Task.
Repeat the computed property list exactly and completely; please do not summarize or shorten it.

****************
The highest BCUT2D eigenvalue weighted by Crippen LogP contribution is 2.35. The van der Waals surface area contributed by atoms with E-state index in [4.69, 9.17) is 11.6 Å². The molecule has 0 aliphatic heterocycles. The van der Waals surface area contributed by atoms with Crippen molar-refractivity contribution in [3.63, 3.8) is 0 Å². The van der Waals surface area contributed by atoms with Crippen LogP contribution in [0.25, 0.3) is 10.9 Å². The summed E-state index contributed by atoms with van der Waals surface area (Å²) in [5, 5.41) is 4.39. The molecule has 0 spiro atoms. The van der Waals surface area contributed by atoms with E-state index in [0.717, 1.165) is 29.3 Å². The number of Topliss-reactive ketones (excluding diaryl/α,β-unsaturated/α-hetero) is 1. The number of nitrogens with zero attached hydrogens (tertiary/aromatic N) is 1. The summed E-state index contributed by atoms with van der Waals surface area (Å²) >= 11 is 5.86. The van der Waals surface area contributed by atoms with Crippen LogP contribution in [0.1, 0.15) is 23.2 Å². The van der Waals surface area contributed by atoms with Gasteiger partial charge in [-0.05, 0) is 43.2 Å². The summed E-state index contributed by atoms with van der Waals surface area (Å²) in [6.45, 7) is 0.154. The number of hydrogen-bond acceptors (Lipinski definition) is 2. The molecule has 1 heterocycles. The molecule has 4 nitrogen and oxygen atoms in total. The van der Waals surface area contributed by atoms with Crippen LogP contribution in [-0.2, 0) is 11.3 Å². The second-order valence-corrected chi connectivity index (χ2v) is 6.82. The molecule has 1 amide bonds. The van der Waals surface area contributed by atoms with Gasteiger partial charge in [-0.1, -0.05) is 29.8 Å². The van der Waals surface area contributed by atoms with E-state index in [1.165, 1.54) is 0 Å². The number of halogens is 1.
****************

The highest BCUT2D eigenvalue weighted by Crippen LogP contribution is 2.35. The van der Waals surface area contributed by atoms with E-state index in [4.69, 9.17) is 11.6 Å². The molecule has 0 aliphatic heterocycles. The van der Waals surface area contributed by atoms with Crippen molar-refractivity contribution in [3.63, 3.8) is 0 Å². The van der Waals surface area contributed by atoms with Crippen LogP contribution in [0.25, 0.3) is 10.9 Å². The summed E-state index contributed by atoms with van der Waals surface area (Å²) in [5, 5.41) is 4.39. The molecule has 0 spiro atoms. The van der Waals surface area contributed by atoms with E-state index in [0.717, 1.165) is 29.3 Å². The number of Topliss-reactive ketones (excluding diaryl/α,β-unsaturated/α-hetero) is 1. The number of nitrogens with zero attached hydrogens (tertiary/aromatic N) is 1. The summed E-state index contributed by atoms with van der Waals surface area (Å²) >= 11 is 5.86. The van der Waals surface area contributed by atoms with Crippen LogP contribution in [0.1, 0.15) is 23.2 Å². The van der Waals surface area contributed by atoms with Gasteiger partial charge in [-0.05, 0) is 43.2 Å². The summed E-state index contributed by atoms with van der Waals surface area (Å²) in [6.45, 7) is 0.154. The number of hydrogen-bond acceptors (Lipinski definition) is 2. The molecule has 1 heterocycles. The molecule has 4 nitrogen and oxygen atoms in total. The van der Waals surface area contributed by atoms with Crippen LogP contribution in [-0.2, 0) is 11.3 Å². The second-order valence-corrected chi connectivity index (χ2v) is 6.82. The molecule has 1 amide bonds. The van der Waals surface area contributed by atoms with Gasteiger partial charge in [-0.1, -0.05) is 29.8 Å². The van der Waals surface area contributed by atoms with E-state index in [1.165, 1.54) is 0 Å². The number of halogens is 1.